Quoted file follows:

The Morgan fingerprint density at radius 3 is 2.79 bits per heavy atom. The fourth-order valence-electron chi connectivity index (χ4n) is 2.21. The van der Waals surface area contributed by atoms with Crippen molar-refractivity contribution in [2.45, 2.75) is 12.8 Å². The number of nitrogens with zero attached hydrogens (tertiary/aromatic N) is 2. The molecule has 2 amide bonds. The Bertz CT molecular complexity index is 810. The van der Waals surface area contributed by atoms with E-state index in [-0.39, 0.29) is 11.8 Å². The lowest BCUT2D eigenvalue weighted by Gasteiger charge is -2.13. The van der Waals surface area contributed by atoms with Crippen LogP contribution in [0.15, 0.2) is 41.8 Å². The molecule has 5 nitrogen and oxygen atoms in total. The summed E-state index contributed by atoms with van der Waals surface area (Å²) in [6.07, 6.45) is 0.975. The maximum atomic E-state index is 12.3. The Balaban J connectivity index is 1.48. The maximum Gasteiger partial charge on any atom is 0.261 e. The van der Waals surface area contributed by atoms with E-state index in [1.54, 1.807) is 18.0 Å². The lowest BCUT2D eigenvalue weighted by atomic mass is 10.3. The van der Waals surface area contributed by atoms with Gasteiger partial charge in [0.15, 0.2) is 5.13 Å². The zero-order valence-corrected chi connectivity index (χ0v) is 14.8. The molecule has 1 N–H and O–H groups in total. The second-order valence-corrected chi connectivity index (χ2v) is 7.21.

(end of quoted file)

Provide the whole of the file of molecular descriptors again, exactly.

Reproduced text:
The Morgan fingerprint density at radius 3 is 2.79 bits per heavy atom. The fourth-order valence-electron chi connectivity index (χ4n) is 2.21. The van der Waals surface area contributed by atoms with Crippen molar-refractivity contribution in [2.45, 2.75) is 12.8 Å². The number of nitrogens with zero attached hydrogens (tertiary/aromatic N) is 2. The molecule has 2 amide bonds. The Bertz CT molecular complexity index is 810. The van der Waals surface area contributed by atoms with E-state index in [-0.39, 0.29) is 11.8 Å². The lowest BCUT2D eigenvalue weighted by Gasteiger charge is -2.13. The van der Waals surface area contributed by atoms with Crippen LogP contribution in [0.15, 0.2) is 41.8 Å². The molecule has 5 nitrogen and oxygen atoms in total. The summed E-state index contributed by atoms with van der Waals surface area (Å²) in [6.07, 6.45) is 0.975. The maximum atomic E-state index is 12.3. The Balaban J connectivity index is 1.48. The maximum Gasteiger partial charge on any atom is 0.261 e. The van der Waals surface area contributed by atoms with E-state index in [1.54, 1.807) is 18.0 Å². The lowest BCUT2D eigenvalue weighted by atomic mass is 10.3. The van der Waals surface area contributed by atoms with Gasteiger partial charge in [0.15, 0.2) is 5.13 Å². The zero-order valence-corrected chi connectivity index (χ0v) is 14.8. The molecule has 1 N–H and O–H groups in total. The second-order valence-corrected chi connectivity index (χ2v) is 7.21.